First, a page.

Squaring the circle: Confronting the crisis in elderly care

No-one who reads the newspapers can be in any doubt: there’s a developing crisis in the UK’s elderly care system. The proportion of the population aged over 80 is growing fast, and the demand for care isn’t just rising, it’s changing, and radically. The world is having to adapt to a society of four generations, not three, so while the ‘younger old’ are leading more active and healthy lives, the ‘older old’ are living with more chronic conditions, and the incidence of all forms of dementia continues to increase.  And it’s this population that the elderly care system is looking after.

Budgets tighten as specialist care costs increase

As a result, ‘care’ increasingly means ‘nursing’, even though residential homes have neither the resources nor the specialist staff to provide it.  Even more crucially, they don’t have the funding. As Local Authority budgets continue to tighten, the available cash shrinks, which means there’s limited funding for anyone other than the frailest and most needy. That, in turn, means care homes have an overwhelming number of such people, in facilities often originally designed to provide far less acute forms of care, and nowhere near enough funding to look after those residents properly. Added to this, delayed discharges and funding pressures in the NHS are heaping additional stress the care home market. If these issues weren’t tough enough, the National Living Wage means the only way is up for costs, and it continues to be an uphill task to recruit carers, never mind nurses, who don’t generally see the sector as an attractive career option.

It’s a depressingly familiar story, and it’s no surprise that the number of available beds is actually falling in the UK, because operators simply cannot square the circle and make an adequate return. Many also face the challenge of working in old and poor-quality homes which need significant investment, while building new facilities is expensive, given the projected returns. And at the same time the standards demanded by the Care Quality Commission are rightly rising, as are public expectations of care, especially among those who fund themselves.

Local solutions to national challenges

Something has to give, but what? There’s little sign of any significant increase in the available funding, at least in the short term. The demographics aren’t going to reverse either. But if the macro environment can’t be influenced,  we believe there are things that can be done at the micro level. In other words, changes can be made at individual homes, within individual operators’ portfolios, or in specific geographical areas, which can make better use of limited resources, and improve the outcomes for residents, Local Authorities, operators, and investors alike.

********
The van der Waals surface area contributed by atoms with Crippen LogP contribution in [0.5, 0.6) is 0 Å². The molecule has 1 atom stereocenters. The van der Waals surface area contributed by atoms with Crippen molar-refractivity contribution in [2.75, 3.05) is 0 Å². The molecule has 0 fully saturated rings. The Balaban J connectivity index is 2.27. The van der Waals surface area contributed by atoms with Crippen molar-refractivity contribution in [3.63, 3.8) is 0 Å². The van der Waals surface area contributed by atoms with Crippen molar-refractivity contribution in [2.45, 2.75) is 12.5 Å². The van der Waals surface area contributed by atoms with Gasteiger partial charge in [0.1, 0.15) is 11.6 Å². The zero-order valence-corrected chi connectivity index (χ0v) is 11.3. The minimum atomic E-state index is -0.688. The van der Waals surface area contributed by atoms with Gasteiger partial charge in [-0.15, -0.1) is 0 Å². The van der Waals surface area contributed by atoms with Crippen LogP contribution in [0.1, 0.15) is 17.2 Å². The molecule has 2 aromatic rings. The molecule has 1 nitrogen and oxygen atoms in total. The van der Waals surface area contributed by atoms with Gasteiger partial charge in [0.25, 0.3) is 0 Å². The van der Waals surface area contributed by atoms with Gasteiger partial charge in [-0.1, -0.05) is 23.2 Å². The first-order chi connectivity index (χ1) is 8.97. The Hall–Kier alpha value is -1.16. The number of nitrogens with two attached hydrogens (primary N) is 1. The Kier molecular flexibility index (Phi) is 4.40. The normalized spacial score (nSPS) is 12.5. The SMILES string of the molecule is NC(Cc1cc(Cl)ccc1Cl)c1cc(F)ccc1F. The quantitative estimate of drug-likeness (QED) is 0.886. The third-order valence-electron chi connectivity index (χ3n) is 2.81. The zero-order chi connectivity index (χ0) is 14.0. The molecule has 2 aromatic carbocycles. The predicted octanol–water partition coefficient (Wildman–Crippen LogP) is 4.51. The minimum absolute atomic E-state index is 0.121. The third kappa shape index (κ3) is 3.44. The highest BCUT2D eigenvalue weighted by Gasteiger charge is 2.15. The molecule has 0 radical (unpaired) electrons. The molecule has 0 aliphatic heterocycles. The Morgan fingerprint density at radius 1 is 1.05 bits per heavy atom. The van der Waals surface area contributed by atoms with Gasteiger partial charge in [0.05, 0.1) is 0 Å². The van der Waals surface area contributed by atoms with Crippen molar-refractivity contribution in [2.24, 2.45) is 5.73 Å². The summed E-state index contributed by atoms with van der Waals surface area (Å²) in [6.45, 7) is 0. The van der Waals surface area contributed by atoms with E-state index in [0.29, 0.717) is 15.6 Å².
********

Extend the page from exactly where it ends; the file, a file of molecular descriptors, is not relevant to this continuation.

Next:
We’ll be looking at specific examples of these ideas in future blogs in this series, but we’re going to start by setting out why we believe this ‘think local’ approach is a useful way forward.

Care home stress index

This conclusion is the result of the extensive work we’ve done over the years to support companies and organisations operating in this sector, and the insights we’ve gained about the factors that can influence the performance of a care home. We’ve applied that learning in a practical way in a new tool, which allows operators, investors, and local authorities to benchmark their homes against the overall ‘state of the nation’ in residential care. It is, in effect, a ‘stress test’, showing how different homes or geographical areas across the country are reacting to the pressures they’re under. This is important, because even if the macro issues are the same throughout the country, the way they’re playing out at local level can be very different. By inputting all the relevant criteria we can help everyone concerned make better decisions, based on facts not assumptions.

The data we include ranges from the relative affluence of the area, to the number of elderly people in the local population and how quickly this is rising, to the number of beds already provided, to the level of fees currently paid, and the demand for low-skilled workers. Operators can use the tool to map their portfolios and compare their own homes to those of their competitors; Local Authorities in particularly ‘stressed’ areas can assess whether there may be more cost-effective ways of looking after their elderly people, such as helping them stay in their own homes; and investors can analyse, for example, whether problems at a particular home are typical of the area, or the result of specific issues within that home, which should therefore be fixable. And everyone involved in elderly care – whether providing it of paying for it – will be able to identify homes that are outperforming, and learn what they’re doing that’s making the difference.

We’ll be looking at some of these outstanding performers in the next blog.

Learn more about our new tool here.

Jonathan Williams |  Director
Profile | Email |  +44 (0)20 7804 5573


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Reena Virdee  |  Manager
Profile | Email |  +44 (0)20 7213 4270


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